Packing 150 people into a space the size of the Astoria’s bathroom is no small feat, but even with the regrettable run-off from Friday night bar-hoppers there was nothing but smiles and cheering in the tiny makeshift environ. Openers Summering have quickly become one of my favourite bands in the city—and with only three shows under their belt so far, that’s saying something. Frontman Paul Stewart, perhaps better known for his solo work as a soft-spoken acoustic musician, was electrifying behind the helm of a three-guitar ensemble, carefully filling the palm-muted verses with bedtime crooning before the band would explode behind him in heavy, post-rock-verging jam lines. For a band so gracious in their presence, the spontaneous bursts of energy and overdrive were gratifying in the extreme. Although buried behind the stringed instruments, the set highlight had to lie in drummer Zachary Treble’s magnificent, if understated, performance. Careful viewers took note of him conducting the band during the precious quiet moments between verses, and it was this tight back-and-forth that let Summering flourish. - Discorder Magazine

"REVIEW: Summering - self-titled"

Summering are an alternative rock band that combines elements of folk, psychedelic sounds and shoegaze within their music. The band originated in Vancouver, British Columbia. Members include Mathew Durie, Ryan Bekolay, Paul Stewart, Mohammad Sharar and Zachary Treble. Three preview tracks from their forthcoming debut album, set to be released during the summer of 2015, have surfaced online. Each song has a distinct component that showcases their talent, along with different sub-genre elements that create an overall unique signature sound and style.

“Summering” is one of the songs by the band that is almost six minutes in length. The melodic introduction creates a melancholic tone. The vocals begin, and the instruments slowly accompany it so rhythmically. The vocalist sings, and the instruments stop until they get the cue (i.e., the end of every bar), then they re-enter in succession. This slow-paced song creates an immense amount of goosebumps. The melody is haunting. The electric guitar enters so abruptly, yet slowly, falling through with the overall rhythm of the song. This song is almost instrumental, similar to the sound of post-rock bands such as Explosions in the Sky.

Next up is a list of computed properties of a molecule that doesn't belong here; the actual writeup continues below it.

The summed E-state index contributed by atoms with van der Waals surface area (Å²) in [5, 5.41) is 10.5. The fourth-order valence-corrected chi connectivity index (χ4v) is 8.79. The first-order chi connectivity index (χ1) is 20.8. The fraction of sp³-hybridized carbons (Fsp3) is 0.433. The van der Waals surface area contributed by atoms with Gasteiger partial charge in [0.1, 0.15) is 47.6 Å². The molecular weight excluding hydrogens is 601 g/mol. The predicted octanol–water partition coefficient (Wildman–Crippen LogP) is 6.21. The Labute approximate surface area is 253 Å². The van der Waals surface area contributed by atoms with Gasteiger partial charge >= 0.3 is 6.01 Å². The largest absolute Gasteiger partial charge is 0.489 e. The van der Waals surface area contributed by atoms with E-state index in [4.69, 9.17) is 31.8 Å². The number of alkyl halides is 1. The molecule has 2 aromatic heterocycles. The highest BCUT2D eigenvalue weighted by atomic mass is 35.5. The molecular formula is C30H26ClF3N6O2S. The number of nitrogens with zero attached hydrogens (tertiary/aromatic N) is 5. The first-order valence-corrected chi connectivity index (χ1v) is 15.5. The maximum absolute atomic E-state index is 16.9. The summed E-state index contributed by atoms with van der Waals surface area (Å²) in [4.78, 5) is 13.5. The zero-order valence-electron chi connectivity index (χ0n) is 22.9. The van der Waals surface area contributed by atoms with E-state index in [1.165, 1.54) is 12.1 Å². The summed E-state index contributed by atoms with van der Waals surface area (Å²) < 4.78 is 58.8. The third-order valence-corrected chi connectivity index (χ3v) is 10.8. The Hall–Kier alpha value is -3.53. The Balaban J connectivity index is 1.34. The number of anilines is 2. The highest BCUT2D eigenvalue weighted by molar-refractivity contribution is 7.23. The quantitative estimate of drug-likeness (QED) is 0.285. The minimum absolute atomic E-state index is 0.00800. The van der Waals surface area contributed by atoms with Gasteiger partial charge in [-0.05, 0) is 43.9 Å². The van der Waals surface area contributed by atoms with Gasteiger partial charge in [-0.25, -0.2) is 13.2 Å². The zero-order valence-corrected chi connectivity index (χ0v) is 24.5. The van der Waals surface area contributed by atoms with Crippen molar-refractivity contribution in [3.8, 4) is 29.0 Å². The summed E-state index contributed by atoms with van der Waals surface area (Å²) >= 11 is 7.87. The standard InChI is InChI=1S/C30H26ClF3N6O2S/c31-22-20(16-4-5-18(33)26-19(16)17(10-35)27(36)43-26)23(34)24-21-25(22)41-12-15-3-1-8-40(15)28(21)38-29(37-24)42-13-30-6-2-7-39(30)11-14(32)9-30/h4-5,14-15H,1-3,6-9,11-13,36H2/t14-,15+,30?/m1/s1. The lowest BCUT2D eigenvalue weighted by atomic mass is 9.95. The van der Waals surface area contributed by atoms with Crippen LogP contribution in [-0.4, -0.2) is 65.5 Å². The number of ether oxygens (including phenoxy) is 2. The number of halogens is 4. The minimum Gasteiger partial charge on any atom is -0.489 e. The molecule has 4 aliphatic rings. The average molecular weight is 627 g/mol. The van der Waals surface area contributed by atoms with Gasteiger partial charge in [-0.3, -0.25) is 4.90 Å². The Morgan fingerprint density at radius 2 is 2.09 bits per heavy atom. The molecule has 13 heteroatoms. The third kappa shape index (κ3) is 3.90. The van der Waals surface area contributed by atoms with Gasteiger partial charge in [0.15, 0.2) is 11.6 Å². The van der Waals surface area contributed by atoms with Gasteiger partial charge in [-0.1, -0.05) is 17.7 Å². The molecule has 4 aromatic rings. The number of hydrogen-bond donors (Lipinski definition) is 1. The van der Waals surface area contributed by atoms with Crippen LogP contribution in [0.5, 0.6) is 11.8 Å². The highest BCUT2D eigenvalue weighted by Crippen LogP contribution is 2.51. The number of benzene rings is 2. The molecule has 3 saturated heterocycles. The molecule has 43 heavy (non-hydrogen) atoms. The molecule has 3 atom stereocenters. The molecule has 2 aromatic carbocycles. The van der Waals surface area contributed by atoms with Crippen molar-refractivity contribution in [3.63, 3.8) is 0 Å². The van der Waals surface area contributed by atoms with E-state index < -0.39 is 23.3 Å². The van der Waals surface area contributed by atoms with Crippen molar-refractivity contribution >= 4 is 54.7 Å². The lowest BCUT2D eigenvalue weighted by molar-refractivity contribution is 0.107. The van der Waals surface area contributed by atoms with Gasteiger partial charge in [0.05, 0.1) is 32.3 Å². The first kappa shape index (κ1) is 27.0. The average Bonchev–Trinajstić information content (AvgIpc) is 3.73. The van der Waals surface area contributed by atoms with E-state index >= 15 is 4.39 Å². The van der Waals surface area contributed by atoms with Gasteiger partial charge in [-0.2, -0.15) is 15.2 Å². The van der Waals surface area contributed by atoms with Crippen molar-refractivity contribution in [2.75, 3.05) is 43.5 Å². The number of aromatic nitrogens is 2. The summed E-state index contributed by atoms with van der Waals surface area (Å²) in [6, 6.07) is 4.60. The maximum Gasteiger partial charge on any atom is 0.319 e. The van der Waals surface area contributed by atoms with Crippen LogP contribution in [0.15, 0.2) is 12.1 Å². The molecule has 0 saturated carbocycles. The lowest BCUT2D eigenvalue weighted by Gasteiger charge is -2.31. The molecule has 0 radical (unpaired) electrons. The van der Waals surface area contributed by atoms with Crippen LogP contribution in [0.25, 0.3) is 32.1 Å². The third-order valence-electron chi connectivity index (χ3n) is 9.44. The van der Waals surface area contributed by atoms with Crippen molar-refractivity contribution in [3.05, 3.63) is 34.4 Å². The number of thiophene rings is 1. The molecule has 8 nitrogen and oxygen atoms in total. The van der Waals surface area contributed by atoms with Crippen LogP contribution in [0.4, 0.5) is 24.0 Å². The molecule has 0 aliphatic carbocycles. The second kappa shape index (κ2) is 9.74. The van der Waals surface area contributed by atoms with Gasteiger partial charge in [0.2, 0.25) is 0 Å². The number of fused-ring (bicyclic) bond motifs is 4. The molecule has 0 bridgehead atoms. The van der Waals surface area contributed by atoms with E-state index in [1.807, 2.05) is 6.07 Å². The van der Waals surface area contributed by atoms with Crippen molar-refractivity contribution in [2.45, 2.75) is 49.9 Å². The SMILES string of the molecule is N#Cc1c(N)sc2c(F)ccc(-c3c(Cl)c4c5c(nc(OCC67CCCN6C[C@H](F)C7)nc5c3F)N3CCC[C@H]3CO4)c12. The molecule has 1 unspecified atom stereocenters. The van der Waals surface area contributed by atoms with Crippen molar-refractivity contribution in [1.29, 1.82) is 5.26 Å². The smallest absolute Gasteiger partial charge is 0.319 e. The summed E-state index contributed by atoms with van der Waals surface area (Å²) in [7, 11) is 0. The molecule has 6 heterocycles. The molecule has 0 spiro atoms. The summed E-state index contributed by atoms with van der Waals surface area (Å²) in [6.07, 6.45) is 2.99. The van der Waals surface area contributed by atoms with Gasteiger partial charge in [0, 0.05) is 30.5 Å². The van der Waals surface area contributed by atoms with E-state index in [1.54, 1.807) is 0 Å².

“LAFK” is another track that has instrumental power. Listeners anticipate for the vocalist to begin singing. Slowly, he does. The song has a calming rhythm, similar to “Summering”. The structure of the song is unique. The verse, the chorus, the intro, the outro – it all blends. Summering does not follow a systematic path. There is a deep sense of originality in their work and it’s at the forefront here.

“Concrete Plans” is a song that shows just how important instrumental work is to this band, and just how creative they can get without making the vocals the dominant feature in their tracks. They incorporate elements of post-rock and elements of alternative rock, and mesh it into their own. This makes it harder for them to be classified in one type of genre, making it all the more interesting.

Summering is one of the bands that is meant to be heard in the Vancouver music scene. If you like alternative rock, ‘90s Britpop and shoegaze, psychedelic rock, Summering is one band to check out. The three preview works provides a hinting taste of their overall music style. Take notice now. Summering is just around the corner. - Red on Black Music


Summering - S/T released January 2016






Summering is an amalgam of psychedelic and post-rock influences, whose unusual combination of poetic folk-inspired vocals, and tightly-wound yet gradually unravelling heavy rock instrumentals, have quickly won them a place in their local musical community of Vancouver, British Columbia. Fronted by singer-songwriter Paul Stewart and his wholly unique crystalline vocal delivery, the quintet also features Matt Durie (guitar), Mohammad Sharar (guitar), Ryan Bekolay (bass), and Zach Treble (drums).

 Summering's arrangements tremble between devastatingly beautiful, and simply devastating. Their complicated and mesmerizing instrumental combinations afford a wealth of possibilities, and each track unwinds slowly behind Stewart's haunting voice like a menacing weight. Summering fill their songs not with shoegaze-inspired effects processes but rather with alternating soft-spoken poetry and utterly heavy rock riffs.With the collected experience of the entire west face of Canada, Summering come on like art-rock for prairie folk or a heavier instrumental collective for the Pacific Northwest.



Band Members